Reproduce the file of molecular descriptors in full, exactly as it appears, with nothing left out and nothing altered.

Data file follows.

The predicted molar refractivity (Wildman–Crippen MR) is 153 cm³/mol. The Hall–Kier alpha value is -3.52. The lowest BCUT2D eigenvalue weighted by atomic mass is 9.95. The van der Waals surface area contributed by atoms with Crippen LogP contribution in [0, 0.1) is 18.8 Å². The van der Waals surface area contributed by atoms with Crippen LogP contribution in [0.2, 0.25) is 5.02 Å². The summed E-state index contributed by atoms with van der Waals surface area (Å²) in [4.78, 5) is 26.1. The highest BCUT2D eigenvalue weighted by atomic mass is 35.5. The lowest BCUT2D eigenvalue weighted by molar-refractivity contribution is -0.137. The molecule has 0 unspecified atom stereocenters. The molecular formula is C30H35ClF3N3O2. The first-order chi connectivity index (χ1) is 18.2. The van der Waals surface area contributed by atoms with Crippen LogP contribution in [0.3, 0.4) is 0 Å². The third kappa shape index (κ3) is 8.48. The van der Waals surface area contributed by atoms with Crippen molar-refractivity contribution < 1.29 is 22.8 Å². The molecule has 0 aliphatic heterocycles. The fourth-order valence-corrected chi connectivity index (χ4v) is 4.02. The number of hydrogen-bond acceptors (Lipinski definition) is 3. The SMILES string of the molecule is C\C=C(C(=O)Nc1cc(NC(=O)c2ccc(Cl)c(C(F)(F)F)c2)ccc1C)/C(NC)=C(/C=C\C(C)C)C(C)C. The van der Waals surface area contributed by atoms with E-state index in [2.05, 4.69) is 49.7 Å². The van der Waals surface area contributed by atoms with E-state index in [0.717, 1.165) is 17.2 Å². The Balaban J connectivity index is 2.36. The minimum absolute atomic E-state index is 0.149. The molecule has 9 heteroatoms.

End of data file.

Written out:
The predicted molar refractivity (Wildman–Crippen MR) is 153 cm³/mol. The Hall–Kier alpha value is -3.52. The lowest BCUT2D eigenvalue weighted by atomic mass is 9.95. The van der Waals surface area contributed by atoms with Crippen LogP contribution in [0, 0.1) is 18.8 Å². The van der Waals surface area contributed by atoms with Crippen LogP contribution in [0.2, 0.25) is 5.02 Å². The summed E-state index contributed by atoms with van der Waals surface area (Å²) in [4.78, 5) is 26.1. The highest BCUT2D eigenvalue weighted by atomic mass is 35.5. The lowest BCUT2D eigenvalue weighted by molar-refractivity contribution is -0.137. The molecule has 0 unspecified atom stereocenters. The molecular formula is C30H35ClF3N3O2. The first-order chi connectivity index (χ1) is 18.2. The van der Waals surface area contributed by atoms with Crippen LogP contribution in [0.3, 0.4) is 0 Å². The third kappa shape index (κ3) is 8.48. The van der Waals surface area contributed by atoms with Crippen molar-refractivity contribution < 1.29 is 22.8 Å². The molecule has 0 aliphatic heterocycles. The fourth-order valence-corrected chi connectivity index (χ4v) is 4.02. The number of hydrogen-bond acceptors (Lipinski definition) is 3. The SMILES string of the molecule is C\C=C(C(=O)Nc1cc(NC(=O)c2ccc(Cl)c(C(F)(F)F)c2)ccc1C)/C(NC)=C(/C=C\C(C)C)C(C)C. The van der Waals surface area contributed by atoms with E-state index in [2.05, 4.69) is 49.7 Å². The van der Waals surface area contributed by atoms with E-state index in [0.717, 1.165) is 17.2 Å². The Balaban J connectivity index is 2.36. The minimum absolute atomic E-state index is 0.149. The molecule has 9 heteroatoms.